What's Hot

Silicon Valley CEOs Attack Trump Over ‘Separated Families’

Apple’s Tim Cook

Open borders advocates have successfully established the narrative of “separated families,” with significant aid from a media blitz, to characterize the zero tolerance enforcement effort to protect U.S. borders by the Trump administration.

Of course the major technology companies based in Silicon Valley – who almost unanimously have advocated for open borders policies that come with unlimited visas for the foreign workers they want to employ – have joined the chorus.

Apple CEO Tim Cook reacted, while in Dublin, to the widespread pictures of immigrant children housed in facilities away from their detained parents.

“It’s heartbreaking to see the images and hear the sounds of the kids,” he said. “Kids are the most vulnerable people in any society. I think that what’s happening is inhumane, it needs to stop. I’m personally a big believer in the way to be a good citizen is to participate, … Read More ➡


The Mysteries of the House IT Scandal

It’s the Washington conspiracy that barely speaks its name. And unlike the incandescent “Russian interference” scandal dominating the news for well over a year, this one has the potential to cause grave harm to our national security. The maypole of this “other” conspiracy is a Pakistan-born immigrant, Imran Awan, aided by extended family and friends. As information technology security specialists for dozens of Democrats in the House of Representatives, the family allegedly used their ample incomes from their Capitol Hill jobs and various shady side businesses to assist the Pakistani government. Mr. Awan was arrested by the FBI nearly a year ago. He and his wife would be indicted for bank fraud soon after. They now also need to investigated for the possibility of espionage. Such a probe must shine a light not only on the Awans but also on their main enabler, Rep. Debbie Wasserman Schultz, D-Fla. (in photo).… Read More ➡


Apple Hypocrisy Exposed Again With Latest Encryption Move

IMAGE: YouTube

Apple again has taken a step it says will strengthen privacy for its millions of product users, but the heightened encryption measure has drawn criticism from law enforcement who want the ability to “crack” phones of suspects in search of information during criminal investigations.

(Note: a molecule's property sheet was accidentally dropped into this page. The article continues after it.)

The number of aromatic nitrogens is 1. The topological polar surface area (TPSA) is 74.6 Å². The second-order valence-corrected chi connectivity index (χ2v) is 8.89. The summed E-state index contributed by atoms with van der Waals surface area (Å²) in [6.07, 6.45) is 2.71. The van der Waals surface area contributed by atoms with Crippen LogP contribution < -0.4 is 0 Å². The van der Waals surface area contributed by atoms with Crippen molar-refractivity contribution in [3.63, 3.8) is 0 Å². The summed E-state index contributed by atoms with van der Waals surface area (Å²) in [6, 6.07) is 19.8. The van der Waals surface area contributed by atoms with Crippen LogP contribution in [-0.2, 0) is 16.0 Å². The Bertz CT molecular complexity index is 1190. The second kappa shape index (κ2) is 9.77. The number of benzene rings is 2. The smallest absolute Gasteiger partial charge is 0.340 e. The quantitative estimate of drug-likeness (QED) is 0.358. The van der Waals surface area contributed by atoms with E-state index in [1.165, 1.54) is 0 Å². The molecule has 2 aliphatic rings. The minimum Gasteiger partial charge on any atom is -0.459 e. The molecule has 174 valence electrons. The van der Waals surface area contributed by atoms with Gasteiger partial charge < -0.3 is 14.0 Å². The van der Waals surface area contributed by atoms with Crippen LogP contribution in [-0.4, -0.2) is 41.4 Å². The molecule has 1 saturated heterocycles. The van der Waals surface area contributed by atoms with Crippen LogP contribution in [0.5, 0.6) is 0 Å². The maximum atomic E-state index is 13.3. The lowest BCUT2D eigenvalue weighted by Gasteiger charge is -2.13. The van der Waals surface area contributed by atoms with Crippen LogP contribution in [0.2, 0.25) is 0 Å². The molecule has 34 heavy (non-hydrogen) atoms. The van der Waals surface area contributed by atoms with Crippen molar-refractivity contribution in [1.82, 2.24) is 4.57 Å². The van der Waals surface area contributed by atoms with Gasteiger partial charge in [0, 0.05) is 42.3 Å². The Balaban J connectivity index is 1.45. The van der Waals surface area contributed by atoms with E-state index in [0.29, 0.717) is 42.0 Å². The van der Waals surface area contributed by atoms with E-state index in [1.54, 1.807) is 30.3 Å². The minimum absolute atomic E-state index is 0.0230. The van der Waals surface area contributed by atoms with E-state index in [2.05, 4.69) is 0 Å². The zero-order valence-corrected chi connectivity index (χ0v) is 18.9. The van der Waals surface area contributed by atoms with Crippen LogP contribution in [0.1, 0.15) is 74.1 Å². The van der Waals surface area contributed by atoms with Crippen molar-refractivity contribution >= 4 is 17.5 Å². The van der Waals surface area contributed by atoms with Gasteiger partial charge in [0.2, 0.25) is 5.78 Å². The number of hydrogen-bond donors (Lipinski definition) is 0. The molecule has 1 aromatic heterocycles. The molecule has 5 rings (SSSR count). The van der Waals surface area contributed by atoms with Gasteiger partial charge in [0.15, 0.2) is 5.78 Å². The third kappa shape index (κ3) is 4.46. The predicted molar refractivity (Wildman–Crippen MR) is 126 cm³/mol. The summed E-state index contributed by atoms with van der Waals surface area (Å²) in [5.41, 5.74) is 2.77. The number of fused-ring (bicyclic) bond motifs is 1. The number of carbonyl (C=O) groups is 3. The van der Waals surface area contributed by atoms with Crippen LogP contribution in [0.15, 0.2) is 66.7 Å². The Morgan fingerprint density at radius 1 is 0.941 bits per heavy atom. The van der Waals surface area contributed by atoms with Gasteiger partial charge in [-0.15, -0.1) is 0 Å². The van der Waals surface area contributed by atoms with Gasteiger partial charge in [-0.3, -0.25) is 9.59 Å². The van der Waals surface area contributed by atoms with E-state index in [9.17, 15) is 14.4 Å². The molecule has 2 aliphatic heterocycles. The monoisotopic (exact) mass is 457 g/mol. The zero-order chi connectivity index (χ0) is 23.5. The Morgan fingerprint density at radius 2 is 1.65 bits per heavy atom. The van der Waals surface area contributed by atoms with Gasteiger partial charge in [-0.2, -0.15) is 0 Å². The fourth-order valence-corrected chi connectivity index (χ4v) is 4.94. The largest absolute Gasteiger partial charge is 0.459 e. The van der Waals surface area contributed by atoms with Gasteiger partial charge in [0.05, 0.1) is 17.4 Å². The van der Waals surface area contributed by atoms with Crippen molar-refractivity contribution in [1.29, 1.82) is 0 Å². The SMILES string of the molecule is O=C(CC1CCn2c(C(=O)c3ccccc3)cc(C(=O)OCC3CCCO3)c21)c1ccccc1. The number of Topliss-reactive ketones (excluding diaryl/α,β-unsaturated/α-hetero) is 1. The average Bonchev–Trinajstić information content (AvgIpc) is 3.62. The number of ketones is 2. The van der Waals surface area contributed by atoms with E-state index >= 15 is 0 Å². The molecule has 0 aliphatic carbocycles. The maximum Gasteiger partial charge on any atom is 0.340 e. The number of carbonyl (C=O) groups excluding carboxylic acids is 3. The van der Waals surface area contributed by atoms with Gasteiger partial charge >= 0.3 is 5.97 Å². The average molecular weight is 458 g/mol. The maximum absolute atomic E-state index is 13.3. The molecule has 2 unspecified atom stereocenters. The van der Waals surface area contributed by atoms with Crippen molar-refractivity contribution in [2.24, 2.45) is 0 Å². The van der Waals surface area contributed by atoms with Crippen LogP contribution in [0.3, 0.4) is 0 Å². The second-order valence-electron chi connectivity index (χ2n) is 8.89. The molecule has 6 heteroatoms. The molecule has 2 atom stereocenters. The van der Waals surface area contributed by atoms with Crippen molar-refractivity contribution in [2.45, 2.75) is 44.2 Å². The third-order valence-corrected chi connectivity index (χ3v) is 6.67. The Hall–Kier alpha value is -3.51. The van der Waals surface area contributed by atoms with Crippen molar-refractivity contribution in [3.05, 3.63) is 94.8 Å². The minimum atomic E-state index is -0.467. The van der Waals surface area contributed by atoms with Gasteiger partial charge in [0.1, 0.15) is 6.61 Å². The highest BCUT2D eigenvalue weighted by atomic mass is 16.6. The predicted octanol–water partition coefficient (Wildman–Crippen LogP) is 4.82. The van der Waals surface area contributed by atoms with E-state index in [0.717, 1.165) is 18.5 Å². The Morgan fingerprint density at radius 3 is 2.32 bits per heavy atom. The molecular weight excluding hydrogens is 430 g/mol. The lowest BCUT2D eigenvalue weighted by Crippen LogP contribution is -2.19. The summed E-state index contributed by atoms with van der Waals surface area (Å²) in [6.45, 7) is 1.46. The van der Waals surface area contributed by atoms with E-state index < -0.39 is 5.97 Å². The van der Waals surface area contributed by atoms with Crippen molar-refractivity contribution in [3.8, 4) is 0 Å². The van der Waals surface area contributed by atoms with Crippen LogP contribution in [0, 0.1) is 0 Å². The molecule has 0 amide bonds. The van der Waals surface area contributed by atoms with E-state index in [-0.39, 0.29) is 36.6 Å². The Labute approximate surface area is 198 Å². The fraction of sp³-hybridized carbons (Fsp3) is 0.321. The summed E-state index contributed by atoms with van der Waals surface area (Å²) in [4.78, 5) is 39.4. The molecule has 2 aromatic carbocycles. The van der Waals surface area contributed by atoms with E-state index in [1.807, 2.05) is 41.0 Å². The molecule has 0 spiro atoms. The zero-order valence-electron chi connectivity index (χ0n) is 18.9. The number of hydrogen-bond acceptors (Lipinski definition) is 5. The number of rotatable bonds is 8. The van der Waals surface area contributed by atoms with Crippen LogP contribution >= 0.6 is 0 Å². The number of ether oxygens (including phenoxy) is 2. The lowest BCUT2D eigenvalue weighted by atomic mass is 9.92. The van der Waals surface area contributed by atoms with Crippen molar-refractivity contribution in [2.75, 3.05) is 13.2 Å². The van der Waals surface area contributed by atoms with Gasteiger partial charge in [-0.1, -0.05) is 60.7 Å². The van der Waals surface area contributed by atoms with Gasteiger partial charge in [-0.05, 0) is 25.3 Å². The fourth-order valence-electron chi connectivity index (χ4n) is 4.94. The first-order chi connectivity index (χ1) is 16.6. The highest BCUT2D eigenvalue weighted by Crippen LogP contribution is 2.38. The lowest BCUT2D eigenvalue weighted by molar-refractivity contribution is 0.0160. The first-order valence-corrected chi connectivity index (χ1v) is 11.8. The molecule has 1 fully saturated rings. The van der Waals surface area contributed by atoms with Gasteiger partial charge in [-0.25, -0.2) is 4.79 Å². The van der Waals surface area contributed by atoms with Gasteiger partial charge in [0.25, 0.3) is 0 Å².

And once again a decision by the company has called attention to the inconsistencies of its policies in free countries, as opposed to China.

The measure, announced Wednesday, would alter the settings on the iPhone to severely curb the ability of police to communicate with the devices via external “hacking” instruments. Previously law enforcement could connect and access the iPhones’ data in an unlimited fashion in search of accessibility passwords. Under the new update, the phones will lock out all attempts at access after an hour.

“If we go back to the situation where we again don’t have access, now we know directly all … Read More ➡


Mueller’s Dishonest Probe Invited Russian Table-Turning

This is rich. Robert Mueller now says that if he turns over evidence to the lawyers of defendants he has charged with crimes, the documents might find their way to foreign intelligence services. Mueller is right, especially when the defendants are Russians with close ties to Vladimir Putin and the Russian government.

The problem is of Mueller’s creation. When he indicted three business entities and 13 individuals in February, he knew it was unlikely they would ever show up in the United States to face trial. The indictments were nice window dressing because they had to do with actual Russian meddling in the 2016 election, unlike the rest of the investigation.

The only problem is that one of the defendants, a firm called Concord Management and Consulting LLC, called Mueller’s bluff in April and had its American attorneys show up to enter a not guilty plea. That makes Concord a … Read More ➡


California Court Says Farm Worker Ballots Must Be Counted

Counting votes shouldn’t be a tall order for a union, even for the highly reluctant United Farm Workers. But the union now must change its ways. Last Wednesday, May 30, a California appeals court ruled 3-0 that the state’s Agricultural Labor Relations Board must count votes cast in 2013 by employees of a large grower, Gerawan Farming Co., over whether to decertify the union as its bargaining agent. The “nonpartisan” ALRB, the UFW’s de facto partner, had impounded the ballots. According to the court, the board’s allegations of unfair labor practices by Gerawan were “unsupported by the record as a whole.” The UFW vows to appeal the case to the State Supreme Court while continuing to collect dues payments and giving back nothing in return.

When it comes to using the political system to protect and expand economic turf, the United Farm Workers has few rivals in organized labor. The … Read More ➡


More News